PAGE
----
But then, furthermore, we were aware of the benefits. So what we tried to do as part of the research was look at where there was strong evidence linking cannabis to positive health outcomes. So there is conclusive evidence out there for use in chronic pain, chemotherapy-induced nausea and patient-reported Multiple Sclerosis spasticity. Then there’s moderate benefits in terms of sleep outcomes, and limited benefits on a number of health conditions, including anxiety and stress and Post Traumatic Stress Disorder [PTSD]. In terms of health concerns, I think it’s important not to brush over these. There is significant evidence for a doubling of Schizophrenia risk with daily use of cannabis. And also, daily use gives way to a large risk in terms of dependence. That and bronchitis, I guess, are the key issues that stand out in terms of the peer-reviewed studies on health risks. And the social cost; I guess everyone here would be acutely aware of the current criminalisation of cannabis, perpetuating existing socioeconomic disadvantage, marginalising users.
And there are plenty of examples of criminal records leading to lives which jump from unemployment to poverty and then homelessness, particularly in a situation where we have a housing crisis like we do. And then there’s the issue that people who have formally used drugs are really not regularly consulted in the design or implementation of policies. I think this is pretty significant in terms of the amount of arrests due to seizures related to personal use, and what that means in terms of policing resources in this country, but then also the potential risks of criminal records. We could obviously go into that in more detail in the conversations. I just wanted to look at environmental considerations really quickly. There’s a significant sequestration potential from growing hemp. I presume again, most people on this call would be aware of that. 6Fifteen tonnes of CO2 per hectare per year, that’s quite remarkable really.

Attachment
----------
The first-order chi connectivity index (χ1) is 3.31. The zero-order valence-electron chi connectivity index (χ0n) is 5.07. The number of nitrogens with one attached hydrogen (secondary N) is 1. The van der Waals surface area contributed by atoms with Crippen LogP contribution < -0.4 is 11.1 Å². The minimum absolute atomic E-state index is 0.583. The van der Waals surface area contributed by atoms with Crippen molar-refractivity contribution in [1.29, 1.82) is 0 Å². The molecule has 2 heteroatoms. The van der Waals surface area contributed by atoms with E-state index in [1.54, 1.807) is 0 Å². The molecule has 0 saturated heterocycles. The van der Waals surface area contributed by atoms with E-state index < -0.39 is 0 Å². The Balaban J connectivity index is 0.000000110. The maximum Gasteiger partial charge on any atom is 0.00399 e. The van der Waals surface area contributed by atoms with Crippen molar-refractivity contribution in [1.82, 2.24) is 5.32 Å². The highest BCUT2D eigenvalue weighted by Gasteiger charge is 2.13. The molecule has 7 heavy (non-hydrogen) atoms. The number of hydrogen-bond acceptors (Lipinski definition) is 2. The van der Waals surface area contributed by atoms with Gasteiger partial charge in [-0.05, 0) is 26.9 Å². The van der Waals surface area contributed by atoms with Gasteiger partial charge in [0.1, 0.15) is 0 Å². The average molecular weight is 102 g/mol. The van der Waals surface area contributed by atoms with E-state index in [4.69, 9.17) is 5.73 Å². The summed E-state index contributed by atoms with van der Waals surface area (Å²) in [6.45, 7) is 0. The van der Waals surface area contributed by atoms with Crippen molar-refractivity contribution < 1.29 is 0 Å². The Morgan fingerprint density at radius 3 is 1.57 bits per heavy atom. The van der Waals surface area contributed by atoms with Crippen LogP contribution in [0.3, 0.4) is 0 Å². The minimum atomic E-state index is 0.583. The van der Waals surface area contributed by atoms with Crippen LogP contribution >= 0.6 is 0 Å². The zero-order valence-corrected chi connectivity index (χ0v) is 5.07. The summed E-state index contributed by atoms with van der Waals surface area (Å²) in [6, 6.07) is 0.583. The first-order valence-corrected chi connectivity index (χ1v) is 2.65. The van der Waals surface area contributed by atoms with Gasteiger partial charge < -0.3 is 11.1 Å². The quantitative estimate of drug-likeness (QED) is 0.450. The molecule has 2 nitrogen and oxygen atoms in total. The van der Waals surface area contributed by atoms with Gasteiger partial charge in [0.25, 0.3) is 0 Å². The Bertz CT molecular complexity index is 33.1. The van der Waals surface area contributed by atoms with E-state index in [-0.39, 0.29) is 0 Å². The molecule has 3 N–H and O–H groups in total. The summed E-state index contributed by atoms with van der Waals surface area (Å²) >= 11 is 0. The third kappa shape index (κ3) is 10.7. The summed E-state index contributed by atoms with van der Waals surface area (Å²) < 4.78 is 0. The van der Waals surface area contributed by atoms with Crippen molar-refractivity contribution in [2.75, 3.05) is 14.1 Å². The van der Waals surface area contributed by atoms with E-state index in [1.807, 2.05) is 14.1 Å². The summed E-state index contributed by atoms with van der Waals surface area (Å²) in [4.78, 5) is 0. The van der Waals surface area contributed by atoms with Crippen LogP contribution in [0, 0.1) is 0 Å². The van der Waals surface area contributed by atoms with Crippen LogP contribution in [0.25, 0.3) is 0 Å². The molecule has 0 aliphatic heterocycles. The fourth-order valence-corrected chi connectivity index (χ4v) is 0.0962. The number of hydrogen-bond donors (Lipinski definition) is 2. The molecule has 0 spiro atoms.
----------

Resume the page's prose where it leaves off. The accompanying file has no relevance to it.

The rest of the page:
It’s significantly more than agri-forest models, which are being promoted as a potential land use solution to the climate crisis. There is however, a pretty pervasive myth that we could grow a load of hemp on our peatlands. That may not be the case, although further research will be required. It’s not necessarily going to yield healthy plants, growing hemp on peat. Studies in Russia have seemed to indicate that through supplemental application of inputs, you can grow healthy hemp plants, but it’s debatable if the use of those inputs would lead us to a situation where we would be having an environmentally-positive impact. Again, further work would be required to understand that. Then there’s a number of barriers. We spoke to a number of interviewees as part of this process, who are much closer to hemp farming than I would be.